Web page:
The Indian economy has performed well over the last decade, clocking a growth rate of 7.1% per annum in 2006-2007 and 2016-2017, and the gross domestic product touched US$2.3 trillion in 2016-2017. The real-estate sector, one of the key components of the Indian economy, is now expected to change the way it works owing to the structural reforms introduced over the last 18 months. For the manufacturing sector, including elevators and escalators, the introduction of the Goods and Services Tax in July 2017 was a welcome measure, as it simplifies the indirect taxation structure, rules and procedures. More than 65% of India’s population of 1.32 billion is below the age of 35, and,

With the marquee names of the global elevator industry now present in India, the country’s elevator sector is steadily adopting international standards and technologies. The market for machine-room-less elevators is rapidly expanding and now accounts for nearly 25% of the passenger elevator market. The country has also moved up the value chain in terms of greater sophistication, such as energy efficiency, advanced safety mechanisms, improved aesthetics, and better installation and maintenance methods. The Indian elevator industry is fast aligning itself to global standards; an example is the updated National Building Code released by the Bureau of Indian Standards in 2016.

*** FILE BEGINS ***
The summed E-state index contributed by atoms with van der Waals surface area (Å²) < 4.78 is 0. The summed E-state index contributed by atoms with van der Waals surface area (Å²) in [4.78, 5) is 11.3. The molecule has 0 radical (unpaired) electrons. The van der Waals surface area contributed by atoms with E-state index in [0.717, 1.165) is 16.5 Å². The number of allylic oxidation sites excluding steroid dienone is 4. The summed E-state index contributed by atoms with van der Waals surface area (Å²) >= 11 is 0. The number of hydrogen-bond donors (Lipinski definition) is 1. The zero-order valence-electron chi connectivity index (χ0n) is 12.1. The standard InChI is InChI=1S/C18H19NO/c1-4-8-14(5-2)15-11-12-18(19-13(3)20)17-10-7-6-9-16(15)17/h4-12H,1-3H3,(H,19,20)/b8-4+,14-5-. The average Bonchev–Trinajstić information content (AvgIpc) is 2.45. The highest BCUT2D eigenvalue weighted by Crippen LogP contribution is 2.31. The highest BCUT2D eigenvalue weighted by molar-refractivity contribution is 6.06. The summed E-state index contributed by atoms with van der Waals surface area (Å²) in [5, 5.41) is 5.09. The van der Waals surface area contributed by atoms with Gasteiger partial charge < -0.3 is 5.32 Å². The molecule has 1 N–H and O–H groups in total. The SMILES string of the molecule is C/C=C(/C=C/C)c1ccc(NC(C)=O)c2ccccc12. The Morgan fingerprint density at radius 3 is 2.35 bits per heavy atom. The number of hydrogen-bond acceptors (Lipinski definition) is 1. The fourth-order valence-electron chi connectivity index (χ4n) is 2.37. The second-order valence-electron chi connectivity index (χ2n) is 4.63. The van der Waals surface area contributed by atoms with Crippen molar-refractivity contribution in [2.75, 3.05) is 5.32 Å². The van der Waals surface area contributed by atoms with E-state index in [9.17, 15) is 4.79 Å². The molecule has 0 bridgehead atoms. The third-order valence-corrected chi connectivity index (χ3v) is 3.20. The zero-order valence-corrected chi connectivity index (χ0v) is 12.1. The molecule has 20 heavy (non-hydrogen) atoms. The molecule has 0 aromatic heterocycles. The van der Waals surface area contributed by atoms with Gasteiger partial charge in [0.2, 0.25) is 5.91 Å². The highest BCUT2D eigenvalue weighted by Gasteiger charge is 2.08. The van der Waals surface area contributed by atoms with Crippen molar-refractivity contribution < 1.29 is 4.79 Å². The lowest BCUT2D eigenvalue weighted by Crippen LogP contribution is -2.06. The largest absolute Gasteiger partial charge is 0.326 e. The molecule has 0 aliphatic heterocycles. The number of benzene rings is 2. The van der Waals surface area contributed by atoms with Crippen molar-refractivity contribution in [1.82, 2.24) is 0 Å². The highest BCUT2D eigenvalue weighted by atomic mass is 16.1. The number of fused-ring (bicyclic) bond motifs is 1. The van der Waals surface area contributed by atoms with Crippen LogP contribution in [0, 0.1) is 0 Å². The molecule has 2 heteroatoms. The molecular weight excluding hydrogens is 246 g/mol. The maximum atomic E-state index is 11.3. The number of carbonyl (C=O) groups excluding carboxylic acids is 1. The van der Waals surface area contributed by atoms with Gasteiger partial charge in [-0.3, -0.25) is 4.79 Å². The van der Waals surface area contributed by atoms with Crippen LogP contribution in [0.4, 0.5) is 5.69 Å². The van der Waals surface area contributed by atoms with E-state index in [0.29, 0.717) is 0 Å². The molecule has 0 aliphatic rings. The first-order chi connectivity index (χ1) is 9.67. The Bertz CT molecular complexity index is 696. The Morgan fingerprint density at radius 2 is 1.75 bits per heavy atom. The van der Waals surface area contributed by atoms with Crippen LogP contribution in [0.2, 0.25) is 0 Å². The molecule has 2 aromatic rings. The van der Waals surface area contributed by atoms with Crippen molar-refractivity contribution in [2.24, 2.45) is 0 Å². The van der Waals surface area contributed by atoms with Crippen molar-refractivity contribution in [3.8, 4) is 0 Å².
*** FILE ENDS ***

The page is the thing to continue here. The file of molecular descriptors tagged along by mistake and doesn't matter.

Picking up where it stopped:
Vertical growth, driven by urbanization and sharp appreciation in the cost of land, is now increasingly visible in the ever-expanding cities of India. Apart from the large metropolitan cities, Tier I and II cities are witnessing a space crunch, especially within core areas. Demand for elevators 2.5 mps and faster is expanding rapidly, especially in the National Capital Region, Mumbai, Bengaluru and Pune.

The elevator component industry in India has kept pace with the OEMs and is geared to meet the needs of the industry, from small electronic components to sophisticated cars. The need to move faster with a high safety level has led to several changes in materials and components used. Elevator component suppliers are spread across the country, with a significant concentration in the western region. Though the Indian component sector is well developed, import of components is still significant, and China continues to be the key source.

Elevator maintenance is now a focal point, given the heightened concern for passenger safety, need for reduced waiting time and better image of the building. Thus, the revenue generated from elevator maintenance and modernization programs has begun to contribute significantly to the top, as well as bottom lines of these companies. While modernization and maintenance revenues play a larger role in the developed markets, it is still a smaller component of the revenues in India. However, with an installed base of 460,000 units of elevators and 16,500 units of escalators, the modernization business is set to emerge as a significant component of the elevator industry in India.

The trend toward high-rise buildings, rapid expansion in the residential and commercial real-estate sectors, and increased spending in the infrastructure sector will have a positive impact on the Indian elevator industry. Safety, aesthetics and energy efficiency will be some of its key drivers for the foreseeable future.

 

Shanker Gopalkrishnan is president of Madras Consultancy Group and affiliated with e-Research & Publications India Pvt. Ltd., both of Chennai, India.